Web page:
Last quarter I completed a series of articles looking at the Dry Bulk Industry and comparing the company's Revenue, Expenses, and Balance Sheet on a common per unit basis. I am continuing the series this quarter in an attempt to find which companies are consistently maximizing revenue, minimizing expenses, and have a healthy balance sheet.
The first article in the updated series covering Revenue has already been completed:
The companies I will look at are Baltic Trading Limited (NYSE:BALT), DryShips, Inc. (NASDAQ:DRYS), Knightsbridge Tankers Limited (VLCCF), Navios Maritime Holdings Inc. (NYSE:NM), Navios Maritime Partners L.P. (NYSE:NMM), Safe Bulkers, Inc. (NYSE:SB), and Star Bulk Carriers Corp. (NASDAQ:SBLK).
One caveat of this. I am looking at the total expenses of the companies and breaking them down on a per Ship and per DWT basis. Some of the companies are engaged in activities other than just Shipping of Dry Bulk. DRYS has a fleet of Tankers in their fleet. NM has a logistics portion to their business. I am leaving these in the study because when an investor buys a stock in one of the companies, they get the whole package, not just the Dry Bulk portion. Breaking the revenue, expenses, and balance sheet down like this is an attempt to provide a metric for comparing the companies.
The tightening of the belt is a good measure of efficiencies the companies have been able to achieve. While there can be multiple expenses that are registered each quarter the main expenses investors can expect to see are:
- Voyage expenses
- Vessel Operating expenses
- General and Administrative expenses
- Dry docking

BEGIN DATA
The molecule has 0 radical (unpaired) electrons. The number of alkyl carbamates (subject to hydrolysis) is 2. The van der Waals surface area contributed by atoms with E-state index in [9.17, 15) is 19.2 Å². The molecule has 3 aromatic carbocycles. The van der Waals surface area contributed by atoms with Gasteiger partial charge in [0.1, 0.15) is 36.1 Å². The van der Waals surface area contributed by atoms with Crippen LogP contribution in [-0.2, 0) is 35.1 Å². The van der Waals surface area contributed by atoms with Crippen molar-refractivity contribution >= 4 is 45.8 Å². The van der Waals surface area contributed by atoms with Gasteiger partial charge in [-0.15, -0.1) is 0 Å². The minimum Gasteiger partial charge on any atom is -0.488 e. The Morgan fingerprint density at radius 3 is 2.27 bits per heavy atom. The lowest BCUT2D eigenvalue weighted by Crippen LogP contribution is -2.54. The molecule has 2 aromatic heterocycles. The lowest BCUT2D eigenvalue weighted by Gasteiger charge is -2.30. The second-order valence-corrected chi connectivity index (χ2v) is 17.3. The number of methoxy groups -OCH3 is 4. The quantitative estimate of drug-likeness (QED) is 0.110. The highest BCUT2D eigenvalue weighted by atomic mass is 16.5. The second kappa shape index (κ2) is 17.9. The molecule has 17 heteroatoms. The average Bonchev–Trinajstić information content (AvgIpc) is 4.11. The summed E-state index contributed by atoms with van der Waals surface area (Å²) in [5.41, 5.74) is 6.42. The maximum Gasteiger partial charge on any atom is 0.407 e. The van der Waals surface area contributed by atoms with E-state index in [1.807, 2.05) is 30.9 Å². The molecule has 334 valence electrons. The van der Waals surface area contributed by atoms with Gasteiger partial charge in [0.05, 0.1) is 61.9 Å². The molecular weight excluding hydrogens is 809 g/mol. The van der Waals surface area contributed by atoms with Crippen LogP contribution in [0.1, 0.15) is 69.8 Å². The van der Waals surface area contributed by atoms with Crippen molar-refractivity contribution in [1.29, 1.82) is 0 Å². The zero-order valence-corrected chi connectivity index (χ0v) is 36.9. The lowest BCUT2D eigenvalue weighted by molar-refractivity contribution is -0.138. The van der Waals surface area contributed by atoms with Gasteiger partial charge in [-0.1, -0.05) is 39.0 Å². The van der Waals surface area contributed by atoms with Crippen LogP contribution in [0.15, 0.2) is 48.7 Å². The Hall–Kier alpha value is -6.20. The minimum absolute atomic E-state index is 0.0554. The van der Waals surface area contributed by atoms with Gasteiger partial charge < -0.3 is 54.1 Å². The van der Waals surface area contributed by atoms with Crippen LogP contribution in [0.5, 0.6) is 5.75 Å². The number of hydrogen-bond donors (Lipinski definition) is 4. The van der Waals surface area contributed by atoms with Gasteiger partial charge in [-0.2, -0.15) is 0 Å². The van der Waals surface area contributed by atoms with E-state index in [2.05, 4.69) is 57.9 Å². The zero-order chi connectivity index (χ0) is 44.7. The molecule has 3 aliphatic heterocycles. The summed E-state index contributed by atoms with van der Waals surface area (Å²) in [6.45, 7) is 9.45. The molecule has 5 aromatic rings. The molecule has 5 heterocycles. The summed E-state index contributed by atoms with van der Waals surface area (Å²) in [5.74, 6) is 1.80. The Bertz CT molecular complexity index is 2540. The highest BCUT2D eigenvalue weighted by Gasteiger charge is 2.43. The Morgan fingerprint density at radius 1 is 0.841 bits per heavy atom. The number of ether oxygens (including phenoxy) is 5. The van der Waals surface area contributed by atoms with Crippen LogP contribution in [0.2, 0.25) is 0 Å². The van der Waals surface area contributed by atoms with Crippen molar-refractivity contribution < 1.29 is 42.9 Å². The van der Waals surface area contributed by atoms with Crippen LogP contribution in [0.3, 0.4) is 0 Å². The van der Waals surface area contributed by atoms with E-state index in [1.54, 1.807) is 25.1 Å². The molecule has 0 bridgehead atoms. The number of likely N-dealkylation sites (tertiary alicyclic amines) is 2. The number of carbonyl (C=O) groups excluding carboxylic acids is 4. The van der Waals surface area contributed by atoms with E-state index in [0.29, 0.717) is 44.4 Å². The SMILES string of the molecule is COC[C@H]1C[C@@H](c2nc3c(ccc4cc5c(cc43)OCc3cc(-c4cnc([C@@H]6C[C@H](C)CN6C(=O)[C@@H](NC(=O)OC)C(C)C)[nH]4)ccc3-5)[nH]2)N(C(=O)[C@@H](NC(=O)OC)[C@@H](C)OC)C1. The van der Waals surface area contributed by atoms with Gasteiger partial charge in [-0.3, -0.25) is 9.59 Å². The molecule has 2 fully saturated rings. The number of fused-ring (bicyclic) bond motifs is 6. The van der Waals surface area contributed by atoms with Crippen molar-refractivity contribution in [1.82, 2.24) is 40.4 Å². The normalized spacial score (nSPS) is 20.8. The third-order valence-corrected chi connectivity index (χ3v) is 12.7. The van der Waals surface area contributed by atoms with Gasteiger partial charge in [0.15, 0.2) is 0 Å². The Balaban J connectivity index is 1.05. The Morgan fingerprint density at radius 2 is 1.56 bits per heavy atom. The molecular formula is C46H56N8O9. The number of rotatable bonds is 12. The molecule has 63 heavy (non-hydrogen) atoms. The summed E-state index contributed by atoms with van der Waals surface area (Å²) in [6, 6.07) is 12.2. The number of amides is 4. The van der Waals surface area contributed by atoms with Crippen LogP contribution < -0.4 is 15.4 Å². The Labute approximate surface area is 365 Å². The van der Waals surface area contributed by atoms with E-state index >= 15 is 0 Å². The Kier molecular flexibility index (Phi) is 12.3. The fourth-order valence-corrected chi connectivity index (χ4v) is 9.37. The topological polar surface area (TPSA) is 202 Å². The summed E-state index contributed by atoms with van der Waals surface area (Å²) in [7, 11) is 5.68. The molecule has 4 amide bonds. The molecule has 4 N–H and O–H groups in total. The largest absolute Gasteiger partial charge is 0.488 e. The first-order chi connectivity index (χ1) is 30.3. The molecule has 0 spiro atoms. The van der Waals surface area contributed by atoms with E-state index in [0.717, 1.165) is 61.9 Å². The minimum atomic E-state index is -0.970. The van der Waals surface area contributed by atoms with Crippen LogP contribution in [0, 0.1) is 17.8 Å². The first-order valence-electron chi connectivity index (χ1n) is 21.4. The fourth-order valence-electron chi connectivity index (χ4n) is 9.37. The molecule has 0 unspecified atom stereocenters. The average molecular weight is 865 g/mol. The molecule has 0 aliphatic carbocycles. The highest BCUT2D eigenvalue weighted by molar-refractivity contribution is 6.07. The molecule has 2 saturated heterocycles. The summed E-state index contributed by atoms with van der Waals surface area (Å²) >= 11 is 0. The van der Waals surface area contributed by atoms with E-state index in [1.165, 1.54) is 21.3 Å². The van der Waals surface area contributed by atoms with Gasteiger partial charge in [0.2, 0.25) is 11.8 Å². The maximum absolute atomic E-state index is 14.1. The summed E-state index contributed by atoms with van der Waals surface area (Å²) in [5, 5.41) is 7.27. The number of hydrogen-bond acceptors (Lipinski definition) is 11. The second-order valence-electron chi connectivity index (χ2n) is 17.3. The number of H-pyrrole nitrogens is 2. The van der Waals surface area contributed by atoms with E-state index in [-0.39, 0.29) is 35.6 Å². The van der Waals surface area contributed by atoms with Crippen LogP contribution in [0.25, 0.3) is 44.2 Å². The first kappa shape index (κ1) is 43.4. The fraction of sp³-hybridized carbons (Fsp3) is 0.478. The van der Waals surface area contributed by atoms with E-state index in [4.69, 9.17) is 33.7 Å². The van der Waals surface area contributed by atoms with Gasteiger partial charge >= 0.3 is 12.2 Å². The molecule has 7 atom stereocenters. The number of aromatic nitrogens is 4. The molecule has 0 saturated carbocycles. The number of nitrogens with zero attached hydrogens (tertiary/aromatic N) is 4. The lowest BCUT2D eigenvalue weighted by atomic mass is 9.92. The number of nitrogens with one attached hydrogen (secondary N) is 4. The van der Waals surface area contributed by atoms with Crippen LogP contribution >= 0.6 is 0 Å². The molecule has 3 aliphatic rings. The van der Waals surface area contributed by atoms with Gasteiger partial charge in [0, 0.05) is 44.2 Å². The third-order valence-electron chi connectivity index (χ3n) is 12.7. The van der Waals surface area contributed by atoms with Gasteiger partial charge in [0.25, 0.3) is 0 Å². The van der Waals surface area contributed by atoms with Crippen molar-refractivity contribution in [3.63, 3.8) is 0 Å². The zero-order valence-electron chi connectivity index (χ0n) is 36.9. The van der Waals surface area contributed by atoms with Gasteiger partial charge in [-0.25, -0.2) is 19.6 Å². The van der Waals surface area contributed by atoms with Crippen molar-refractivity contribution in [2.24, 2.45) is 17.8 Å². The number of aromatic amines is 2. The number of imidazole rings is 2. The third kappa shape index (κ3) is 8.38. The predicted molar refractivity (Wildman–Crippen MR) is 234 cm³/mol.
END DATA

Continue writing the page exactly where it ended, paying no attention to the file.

- Management fees
In order to focus on the operating expenses that are directly tied to the actual daily operations of the fleet, this article will focus on Voyage expenses, Vessel Operating Expenses, and General, Administrative, and Technical Management Fees. While depreciation is recorded as an expense, it is typically used to reduce the tax burden of the company and no cash is expended. Dry docking is required in the industry, and each ship will go through it, but the timing will change from quarter to quarter. Management fees will also depend on the structure and parent organizations. While those fees will take away from the bottom line, it's the actual management and operations of the fleet that I want to focus on.
The data used to compile the charts comes from the most recent Quarter, and only looks at that quarter. While some of the expenses will fluctuate from quarter to quarter, all shippers will be subject to bunker fuel rates, weather delays, and repairs needed that will affect expenses.
The fees the companies will log are also tied to how the fleet is managed. The two means most companies use are either Voyage Charter or Time Charter.
Voyage Charter: In a Voyage Charter a company hires a shipper to move its product from one location to another. The charterer pays the shipper on a per-ton basis and the shipper pays the port costs, fuel costs and crew costs. Because most of the dry bulkers are moving iron ore and coal, the voyages are typically one way. So a shipper will move a load from Australia to China, but have to return empty on their dime.
Time Charter: In a time charter the ship is chartered for a specific period of time and the charterer will decide the ports and routes. The charterer will pay for all fuel, port charges, commissions, and a daily hire to the owner of the vessel.
Historically, placing ships on the time charter rate has been more profitable, especially when rates have been up in the $40,000 per day range. Industry experts are predicting a pickup in these rates in the next 6-12 months, and many of the drybulk shippers are timing their charters to expire over the next 6-24 months in order to be able to maximize their exposure to the higher rates.